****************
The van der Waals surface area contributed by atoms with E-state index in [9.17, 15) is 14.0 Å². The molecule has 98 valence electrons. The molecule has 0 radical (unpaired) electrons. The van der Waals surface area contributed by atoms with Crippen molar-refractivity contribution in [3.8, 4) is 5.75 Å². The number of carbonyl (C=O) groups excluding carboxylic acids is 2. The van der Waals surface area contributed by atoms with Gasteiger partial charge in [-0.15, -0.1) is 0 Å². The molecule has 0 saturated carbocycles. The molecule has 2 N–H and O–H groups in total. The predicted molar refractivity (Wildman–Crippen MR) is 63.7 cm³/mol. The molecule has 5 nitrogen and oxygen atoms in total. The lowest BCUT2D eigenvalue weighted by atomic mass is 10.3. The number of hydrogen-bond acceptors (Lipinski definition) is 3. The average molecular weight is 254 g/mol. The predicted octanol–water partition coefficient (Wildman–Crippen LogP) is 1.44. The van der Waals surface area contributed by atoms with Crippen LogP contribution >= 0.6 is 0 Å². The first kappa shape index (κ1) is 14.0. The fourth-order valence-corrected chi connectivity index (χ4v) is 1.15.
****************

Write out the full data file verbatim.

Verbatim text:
The van der Waals surface area contributed by atoms with E-state index in [9.17, 15) is 14.0 Å². The molecule has 98 valence electrons. The molecule has 0 radical (unpaired) electrons. The van der Waals surface area contributed by atoms with Crippen molar-refractivity contribution in [3.8, 4) is 5.75 Å². The number of carbonyl (C=O) groups excluding carboxylic acids is 2. The van der Waals surface area contributed by atoms with Gasteiger partial charge in [-0.15, -0.1) is 0 Å². The molecule has 0 saturated carbocycles. The molecule has 2 N–H and O–H groups in total. The predicted molar refractivity (Wildman–Crippen MR) is 63.7 cm³/mol. The molecule has 5 nitrogen and oxygen atoms in total. The lowest BCUT2D eigenvalue weighted by atomic mass is 10.3. The number of hydrogen-bond acceptors (Lipinski definition) is 3. The average molecular weight is 254 g/mol. The predicted octanol–water partition coefficient (Wildman–Crippen LogP) is 1.44. The van der Waals surface area contributed by atoms with Crippen LogP contribution >= 0.6 is 0 Å². The first kappa shape index (κ1) is 14.0. The fourth-order valence-corrected chi connectivity index (χ4v) is 1.15.